11 tips for SaaS entrepreneurs

Jenny Rutherford(Amplifi’s Advisory Board Member) on SaaS opportunities for startups :

JennyRutherford (1)

In 2018, the global SaaS market is projected to grow to $67B in 2018.* (IDC and Gartner*).

The time has never been better to start a SaaS company. As the demand continues to heighten for SaaS enterprise applications, Enterprises are turning to cloud solutions as a key strategy to accelerate growth.

Key trends:

  • Growth more important than cost cutting. Mature, early adopter organizations and small-medium businesses prioritizing  growth over cut reduction are moving to SaaS platforms to scale operations, expand sales, and grow customer demand.
  • Global, SaaS revenue is forecasted to grow in 2015 at 17.6%**CAGR, exceeding the market demand for on-premise applications five times.  Revenue growth for on-premise is forecasted at only 3.1*%. (**IDC)
  • Increased spending.  42% of decision makers plan to increase spending on cloud computing. (companies with over 1,000 employees). ***(Computer World 2015)
  • Cloud applications will account for 90% of mobile data traffic by 2019. Mobile cloud traffic will grow 11-fold from 2014 to 2019, attaining a compound annual growth rate (CAGR) of 60%. ****(Cisco 2015)
Setting Up Your Company for Success

SaaS company is much more than just a paradigm shift to a new technologies. A cultural and business shift are needed to build a successful company that scales with high user adoption and usage, retention and growth.

  1. Build for performance. While short-cuts may seem helpful, often times it is at the risk of future performance.
  2. A SaaS company does not have the same business model as a traditional enterprise.  The health of the company relies on recurring revenue.  Make sure you understand and setup the financial model correctly.  The business model is driven by recurring revenues rather than large upfront fees. It is important to invest in the right financial models, resources and metrics upfront.  It can take time to regain the cost of acquiring a customer.  Monthly tracking of recurring revenue will help the business understand how they are doing month by month.
  3. Pay attention to churn.  At the beginning, a monthly churn rate of 8-10% might not seem terrible. However, the more customers you lose, the more money required to obtain new ones, makes it difficult for even the most amazing marketing teams to keep up.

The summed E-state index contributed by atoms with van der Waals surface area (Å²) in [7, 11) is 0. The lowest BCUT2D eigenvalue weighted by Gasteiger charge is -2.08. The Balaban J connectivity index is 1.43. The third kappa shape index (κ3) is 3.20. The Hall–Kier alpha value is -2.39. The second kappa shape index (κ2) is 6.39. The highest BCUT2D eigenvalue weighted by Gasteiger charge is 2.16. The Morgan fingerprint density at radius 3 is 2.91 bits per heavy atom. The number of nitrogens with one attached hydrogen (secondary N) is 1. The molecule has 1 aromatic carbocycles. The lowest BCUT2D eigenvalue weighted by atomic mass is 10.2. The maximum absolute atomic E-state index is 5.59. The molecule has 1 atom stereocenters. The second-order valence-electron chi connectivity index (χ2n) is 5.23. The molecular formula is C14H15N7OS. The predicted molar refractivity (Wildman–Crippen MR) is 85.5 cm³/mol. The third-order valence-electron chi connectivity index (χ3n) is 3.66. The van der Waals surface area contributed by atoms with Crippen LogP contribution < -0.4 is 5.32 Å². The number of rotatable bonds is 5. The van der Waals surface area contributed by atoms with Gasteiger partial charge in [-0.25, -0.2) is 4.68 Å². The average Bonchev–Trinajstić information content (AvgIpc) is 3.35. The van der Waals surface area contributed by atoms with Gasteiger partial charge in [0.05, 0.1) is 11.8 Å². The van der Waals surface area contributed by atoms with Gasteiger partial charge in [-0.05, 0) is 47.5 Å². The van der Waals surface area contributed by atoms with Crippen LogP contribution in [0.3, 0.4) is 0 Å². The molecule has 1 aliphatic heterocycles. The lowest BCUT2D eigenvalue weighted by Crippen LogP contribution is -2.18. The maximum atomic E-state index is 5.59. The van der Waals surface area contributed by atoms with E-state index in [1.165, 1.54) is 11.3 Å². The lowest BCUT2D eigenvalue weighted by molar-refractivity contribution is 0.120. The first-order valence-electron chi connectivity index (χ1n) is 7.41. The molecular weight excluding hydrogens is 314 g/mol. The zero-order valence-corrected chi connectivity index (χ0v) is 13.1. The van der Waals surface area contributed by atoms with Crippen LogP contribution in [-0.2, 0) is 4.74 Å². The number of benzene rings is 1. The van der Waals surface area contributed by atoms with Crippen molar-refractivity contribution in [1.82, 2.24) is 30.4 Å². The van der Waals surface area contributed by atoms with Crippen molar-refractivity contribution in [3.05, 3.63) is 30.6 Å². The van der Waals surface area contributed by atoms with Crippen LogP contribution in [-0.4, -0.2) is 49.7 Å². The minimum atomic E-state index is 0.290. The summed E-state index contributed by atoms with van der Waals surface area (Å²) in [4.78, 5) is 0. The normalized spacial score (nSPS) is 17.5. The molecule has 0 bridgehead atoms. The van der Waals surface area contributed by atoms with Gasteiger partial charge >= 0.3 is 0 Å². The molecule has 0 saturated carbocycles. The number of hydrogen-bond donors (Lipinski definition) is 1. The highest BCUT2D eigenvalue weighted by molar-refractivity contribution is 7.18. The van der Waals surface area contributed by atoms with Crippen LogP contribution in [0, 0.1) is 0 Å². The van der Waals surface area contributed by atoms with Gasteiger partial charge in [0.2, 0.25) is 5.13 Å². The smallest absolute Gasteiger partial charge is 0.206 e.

4. Build bare bones product and then iterate quickly. It doesn’t need to be perfect. In fact if it is, something is wrong. Ask for customer feedback and then iterate. User driven feedback should build the product. Don’t wait until the product has all the bells and whistles to get it in the hands of customers.
  5. One of the benefits of a SaaS product is agility and speed. Make sure your SaaS company is setup in a way to take advantage of those benefits and deliver those promises to both your customers and your company.
  6. Eat your own dog food. If you build it, you need to use it!
  7. Monitor your performance daily. Anticipate problems before they happen. Get customer feedback often.
  8. Don’t be afraid to charge customers money and don’t underestimate the value of your solution.  If you have a clearly defined value proposition, add value, and can successfully deliver, people will pay. Often times not charging, can lower the perceived value of the solution.
  9. Focus on a few key metrics that matter. It’s easy to get caught up in tracking and reporting. Data is not helpful unless it is actionable.
  10. Qualitative feedback matters and may change depending on the stage of your business. Initially, validate key business assumptions and customer likelihood to continue using the product. Understand if customers would recommend the product to other. Answer the question of why and why not.
  11. Build the right product for the right market and make sure you minimize customer churn. Get a deep understanding of the customer’s problems. Define and understand the customer’s use-case.  Understand pain points and potential areas of churn.

 

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